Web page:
Arik Ascherman

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Arik Ascherman
Born Arik Ascherman
1959
Erie, Pennsylvania
Known for Co-founder, Rabbis for Human Rights

Arik Ascherman (born 1959) is an American-born Israeli Reform rabbi and co-founder[1] and Director of Special Projects for Rabbis for Human Rights, an Israeli organization for which he previously served as Executive Director.[2][3] As a human rights activist,[4] he has spearheaded protests to defend Palestinians against Israeli settler violence.[5] He appears in the 2010 documentary Israel vs Israel.[6]

Biography[edit]

Ascherman grew up in Erie, Pennsylvania and attended Harvard University. Though he planned to attend rabbinical seminary immediately after graduation, he was not accepted, and instead joined Interns for Peace, a coexistence project which sent him to the Israeli Arab city of Tamra and the Israeli Jewish city of Kiryat Ata to work from 1981 to 1983.[7] After that, he returned to the United States to complete his rabbinical training.[1] He immigrated to Israel in 1994.[5] In 1988 he co-founded Rabbis for Human Rights.[8] He attributes his interest in activism on behalf of Palestinians to the rabbinic concept of tikkun olam (lit. "repairing the world"), referring to universal human rights and social justice.[7]

Ascherman actively takes the side of Palestinian citizens and farmers against Israeli police and settlers. In an incident in 2002, for example, he intervened in the questioning of two Muslim women representatives of the International Women's Peace Service in the Palestinian village of Haris, and accompanied them when they were taken to an Israeli police station and accused of obstructing police activities and incitement to riot after they questioned Israeli soldiers who had fired live ammunition into the village. Ascherman translated documents for them and drove them back to Jerusalem after their release eight hours later.[9]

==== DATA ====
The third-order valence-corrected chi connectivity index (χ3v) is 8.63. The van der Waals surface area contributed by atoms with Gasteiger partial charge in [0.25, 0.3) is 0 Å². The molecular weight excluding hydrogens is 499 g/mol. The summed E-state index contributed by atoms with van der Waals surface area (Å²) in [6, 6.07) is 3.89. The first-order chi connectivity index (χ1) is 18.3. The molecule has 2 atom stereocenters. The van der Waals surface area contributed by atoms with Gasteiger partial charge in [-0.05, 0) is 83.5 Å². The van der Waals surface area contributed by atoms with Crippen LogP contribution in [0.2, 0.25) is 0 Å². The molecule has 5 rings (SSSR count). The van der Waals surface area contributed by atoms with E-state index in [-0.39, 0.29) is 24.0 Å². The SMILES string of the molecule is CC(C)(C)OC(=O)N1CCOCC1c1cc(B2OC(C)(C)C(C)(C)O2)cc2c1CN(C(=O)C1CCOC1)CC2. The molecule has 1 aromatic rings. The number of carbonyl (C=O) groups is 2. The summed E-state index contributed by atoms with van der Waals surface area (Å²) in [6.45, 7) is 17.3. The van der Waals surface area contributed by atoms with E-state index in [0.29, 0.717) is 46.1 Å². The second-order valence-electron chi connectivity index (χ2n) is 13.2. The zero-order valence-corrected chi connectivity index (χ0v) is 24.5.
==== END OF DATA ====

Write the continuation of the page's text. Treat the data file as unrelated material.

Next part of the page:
Ascherman and Rabbis for Human Rights are best known for dispatching volunteers to act as human shields to protect the Palestinian olive harvest from vandalism and assault by settlers living on nearby land; every year, clashes are reported between settlers and Palestinian farmers.[10] In 2008, the volunteer effort encompassed 40 villages.[11] The effort was launched in 2002 when a Palestinian peace activist solicited RHR's help to protect olive pickers against attacks by settlers living near the village of Yanun.[12]

According to Nicholas Kristof, writing in The New York Times, Ascherman’s car has been stoned by Palestinian youths and he has been arrested and beaten up by Israeli security forces and settlers.[5] In 2004 to 2005 he was tried for civil disobedience[7] after obstructing a bulldozer as it was demolishing houses in East Jerusalem.[1] In March 2005, he was convicted and sentenced to 120 hours of community service.[4][12] He was arrested again in March 2008 for "inciting Palestinians to oppose the police" near the ongoing archaeological dig in the City of David.[13]

He casts his position as a moral and religious one rather than a political one, as he stated at his 2005 trial:

"That moral inheritance tells us that the policy of home demolition is immoral. It may be technically legal according to Israeli law narrowly interpreted. However, not everything that is legal is just. The policy is certainly illegal according to international law and tramples on the Torah, which I as a rabbi am sworn to uphold. The Torah commands us to love those different to us, not to have double standards and to have one law for all".[14]